The thing that really kills me about this story is that in the wide world a lot of people will be reading it and thinking “Thank GOD they stopped that bastard!” Yes, it is probably a viewpoint borne out of casual xenophobia, but more importantly they are happy to suspend everyone’s rights (such as the right to transport cookers), including their own, in order to feel safe.
I once had a water bottle confiscated from me at airport security. It was actually empty (apart from air, smartass), but just having it in my hand luggage was forbidden. So it was binned. This annoyed me a bit more than it should, because the bottle was an unusual size and shape (purchased in America, coincidentally) and fit perfectly into the side pocket of my rucksack. I almost made a fuss, except I had already learnt not to do that in airports. I once muttered (MUTTERED!) under my breath in a security queue that the draconian measures were themselves a threat to democracy, and found myself on the receiving end of a very thorough, “random” search when I got to the front. That was not a coincidence, and it was terrifying.
So instead of making a fuss, guess what I did instead? I went through security (silently) and purchased a brand new water bottle from a shop on the international side! I get that people are concerned about liquid explosives, but my empty water bottle clearly didn’t have anything in it. Any act I could have committed with this bottle could also be done with the replacement I purchased (once I had drunk the contents), which surely proves that the rule makes no sense. We don’t understand why the rule is there, but we accept it because it makes us feel safe (and because questioning it singles you out quite a bit).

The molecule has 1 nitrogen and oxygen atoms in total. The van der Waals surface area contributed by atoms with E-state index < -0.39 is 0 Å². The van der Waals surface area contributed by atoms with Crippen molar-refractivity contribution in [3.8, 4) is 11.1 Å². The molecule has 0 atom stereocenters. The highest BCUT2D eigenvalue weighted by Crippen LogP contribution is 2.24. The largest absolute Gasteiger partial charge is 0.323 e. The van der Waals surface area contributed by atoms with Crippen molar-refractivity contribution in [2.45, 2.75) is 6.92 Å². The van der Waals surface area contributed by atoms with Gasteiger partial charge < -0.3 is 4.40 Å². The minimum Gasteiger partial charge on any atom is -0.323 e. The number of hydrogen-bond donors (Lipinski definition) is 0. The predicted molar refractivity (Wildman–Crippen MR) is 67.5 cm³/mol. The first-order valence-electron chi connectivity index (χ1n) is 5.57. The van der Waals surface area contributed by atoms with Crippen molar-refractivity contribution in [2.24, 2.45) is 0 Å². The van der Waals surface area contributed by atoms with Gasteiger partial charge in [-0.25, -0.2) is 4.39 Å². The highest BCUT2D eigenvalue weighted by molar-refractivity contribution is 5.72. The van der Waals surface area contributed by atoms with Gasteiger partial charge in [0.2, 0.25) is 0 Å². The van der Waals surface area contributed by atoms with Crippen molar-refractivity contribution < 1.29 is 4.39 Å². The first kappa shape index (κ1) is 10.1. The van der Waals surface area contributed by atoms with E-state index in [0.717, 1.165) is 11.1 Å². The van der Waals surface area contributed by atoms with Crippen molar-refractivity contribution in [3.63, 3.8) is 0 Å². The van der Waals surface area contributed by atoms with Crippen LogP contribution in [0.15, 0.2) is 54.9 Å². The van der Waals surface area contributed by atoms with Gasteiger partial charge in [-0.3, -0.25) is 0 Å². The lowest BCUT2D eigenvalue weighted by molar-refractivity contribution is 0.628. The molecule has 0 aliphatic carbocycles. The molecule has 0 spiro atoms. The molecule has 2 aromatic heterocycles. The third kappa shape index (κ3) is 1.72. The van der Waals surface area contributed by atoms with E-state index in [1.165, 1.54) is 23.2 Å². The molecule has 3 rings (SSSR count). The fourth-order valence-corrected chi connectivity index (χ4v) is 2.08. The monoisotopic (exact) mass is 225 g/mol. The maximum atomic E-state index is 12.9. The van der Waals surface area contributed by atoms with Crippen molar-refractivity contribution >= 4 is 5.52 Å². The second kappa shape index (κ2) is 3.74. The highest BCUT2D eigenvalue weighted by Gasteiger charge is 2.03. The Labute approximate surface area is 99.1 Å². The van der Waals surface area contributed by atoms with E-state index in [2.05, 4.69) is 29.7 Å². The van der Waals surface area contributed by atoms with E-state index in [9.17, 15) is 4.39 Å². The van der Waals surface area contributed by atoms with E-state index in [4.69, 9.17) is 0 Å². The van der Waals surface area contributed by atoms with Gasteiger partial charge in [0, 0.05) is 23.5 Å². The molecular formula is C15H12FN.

I should enjoy air travel. You get your own seat and tv set and are instructed to sit still and watch movies for 8 hours while a smartly-dressed lady in sensible shoes serves you drinks. That sounds great, but it isn’t because someone has just scanned my laptop and shoes (again, why? If i’m hiding something, it isn’t in my shoes, it’s somewhere a lot more personal) and it leaves me feeling just a tiny bit violated. I don’t get why it is done and the official reasons given don’t stack up, and that just makes me feel uncomfortable, because I don’t understand the real rationale and I would really like to.